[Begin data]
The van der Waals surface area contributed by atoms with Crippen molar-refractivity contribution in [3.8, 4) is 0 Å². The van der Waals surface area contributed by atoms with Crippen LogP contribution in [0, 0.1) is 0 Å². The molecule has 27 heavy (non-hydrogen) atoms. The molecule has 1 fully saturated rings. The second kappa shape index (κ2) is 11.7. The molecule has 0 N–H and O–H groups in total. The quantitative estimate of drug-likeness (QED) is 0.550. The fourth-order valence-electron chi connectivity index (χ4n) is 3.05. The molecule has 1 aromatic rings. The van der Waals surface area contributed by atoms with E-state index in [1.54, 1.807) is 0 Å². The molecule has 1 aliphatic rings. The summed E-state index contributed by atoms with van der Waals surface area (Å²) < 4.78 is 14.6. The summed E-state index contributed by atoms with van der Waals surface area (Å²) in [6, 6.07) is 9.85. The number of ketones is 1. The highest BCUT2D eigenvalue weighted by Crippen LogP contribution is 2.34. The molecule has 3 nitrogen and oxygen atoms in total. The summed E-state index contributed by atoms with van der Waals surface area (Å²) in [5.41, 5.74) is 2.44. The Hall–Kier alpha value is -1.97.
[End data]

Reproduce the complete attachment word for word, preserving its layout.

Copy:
The van der Waals surface area contributed by atoms with Crippen molar-refractivity contribution in [3.8, 4) is 0 Å². The van der Waals surface area contributed by atoms with Crippen LogP contribution in [0, 0.1) is 0 Å². The molecule has 27 heavy (non-hydrogen) atoms. The molecule has 1 fully saturated rings. The second kappa shape index (κ2) is 11.7. The molecule has 0 N–H and O–H groups in total. The quantitative estimate of drug-likeness (QED) is 0.550. The fourth-order valence-electron chi connectivity index (χ4n) is 3.05. The molecule has 1 aromatic rings. The van der Waals surface area contributed by atoms with E-state index in [1.54, 1.807) is 0 Å². The molecule has 1 aliphatic rings. The summed E-state index contributed by atoms with van der Waals surface area (Å²) < 4.78 is 14.6. The summed E-state index contributed by atoms with van der Waals surface area (Å²) in [6, 6.07) is 9.85. The number of ketones is 1. The highest BCUT2D eigenvalue weighted by Crippen LogP contribution is 2.34. The molecule has 3 nitrogen and oxygen atoms in total. The summed E-state index contributed by atoms with van der Waals surface area (Å²) in [5.41, 5.74) is 2.44. The Hall–Kier alpha value is -1.97.